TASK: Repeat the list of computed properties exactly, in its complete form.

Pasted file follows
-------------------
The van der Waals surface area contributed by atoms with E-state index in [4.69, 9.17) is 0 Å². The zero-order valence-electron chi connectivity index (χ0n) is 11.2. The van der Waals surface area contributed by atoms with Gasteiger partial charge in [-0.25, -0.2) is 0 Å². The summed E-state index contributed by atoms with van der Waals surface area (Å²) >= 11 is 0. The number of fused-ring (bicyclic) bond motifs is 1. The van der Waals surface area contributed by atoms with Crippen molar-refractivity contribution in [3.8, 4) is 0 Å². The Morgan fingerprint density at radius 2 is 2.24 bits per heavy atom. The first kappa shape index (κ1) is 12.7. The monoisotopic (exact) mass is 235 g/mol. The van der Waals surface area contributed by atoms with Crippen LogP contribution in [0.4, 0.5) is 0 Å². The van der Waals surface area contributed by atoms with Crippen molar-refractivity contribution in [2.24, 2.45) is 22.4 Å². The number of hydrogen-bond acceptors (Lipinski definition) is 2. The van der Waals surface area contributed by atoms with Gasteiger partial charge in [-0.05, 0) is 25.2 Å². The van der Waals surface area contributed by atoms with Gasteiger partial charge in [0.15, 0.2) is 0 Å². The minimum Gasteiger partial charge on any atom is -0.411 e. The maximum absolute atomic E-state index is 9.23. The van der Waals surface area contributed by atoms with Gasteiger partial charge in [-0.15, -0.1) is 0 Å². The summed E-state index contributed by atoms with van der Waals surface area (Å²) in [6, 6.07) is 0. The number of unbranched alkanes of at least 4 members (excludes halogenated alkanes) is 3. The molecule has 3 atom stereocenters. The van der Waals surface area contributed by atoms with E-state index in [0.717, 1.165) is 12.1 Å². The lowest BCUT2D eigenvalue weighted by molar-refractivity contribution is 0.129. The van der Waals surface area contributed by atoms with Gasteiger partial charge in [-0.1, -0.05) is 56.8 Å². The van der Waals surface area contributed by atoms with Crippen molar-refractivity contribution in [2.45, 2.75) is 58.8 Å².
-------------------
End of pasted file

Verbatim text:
The van der Waals surface area contributed by atoms with E-state index in [4.69, 9.17) is 0 Å². The zero-order valence-electron chi connectivity index (χ0n) is 11.2. The van der Waals surface area contributed by atoms with Gasteiger partial charge in [-0.25, -0.2) is 0 Å². The summed E-state index contributed by atoms with van der Waals surface area (Å²) >= 11 is 0. The number of fused-ring (bicyclic) bond motifs is 1. The van der Waals surface area contributed by atoms with Crippen molar-refractivity contribution in [3.8, 4) is 0 Å². The Morgan fingerprint density at radius 2 is 2.24 bits per heavy atom. The first kappa shape index (κ1) is 12.7. The monoisotopic (exact) mass is 235 g/mol. The van der Waals surface area contributed by atoms with Crippen LogP contribution in [0.4, 0.5) is 0 Å². The van der Waals surface area contributed by atoms with Crippen molar-refractivity contribution in [2.24, 2.45) is 22.4 Å². The number of hydrogen-bond acceptors (Lipinski definition) is 2. The van der Waals surface area contributed by atoms with Gasteiger partial charge in [-0.05, 0) is 25.2 Å². The van der Waals surface area contributed by atoms with Gasteiger partial charge in [0.15, 0.2) is 0 Å². The minimum Gasteiger partial charge on any atom is -0.411 e. The maximum absolute atomic E-state index is 9.23. The van der Waals surface area contributed by atoms with Gasteiger partial charge in [-0.15, -0.1) is 0 Å². The summed E-state index contributed by atoms with van der Waals surface area (Å²) in [6, 6.07) is 0. The number of unbranched alkanes of at least 4 members (excludes halogenated alkanes) is 3. The molecule has 3 atom stereocenters. The van der Waals surface area contributed by atoms with E-state index in [0.717, 1.165) is 12.1 Å². The lowest BCUT2D eigenvalue weighted by molar-refractivity contribution is 0.129. The van der Waals surface area contributed by atoms with Gasteiger partial charge in [-0.1, -0.05) is 56.8 Å². The van der Waals surface area contributed by atoms with Crippen molar-refractivity contribution in [2.45, 2.75) is 58.8 Å².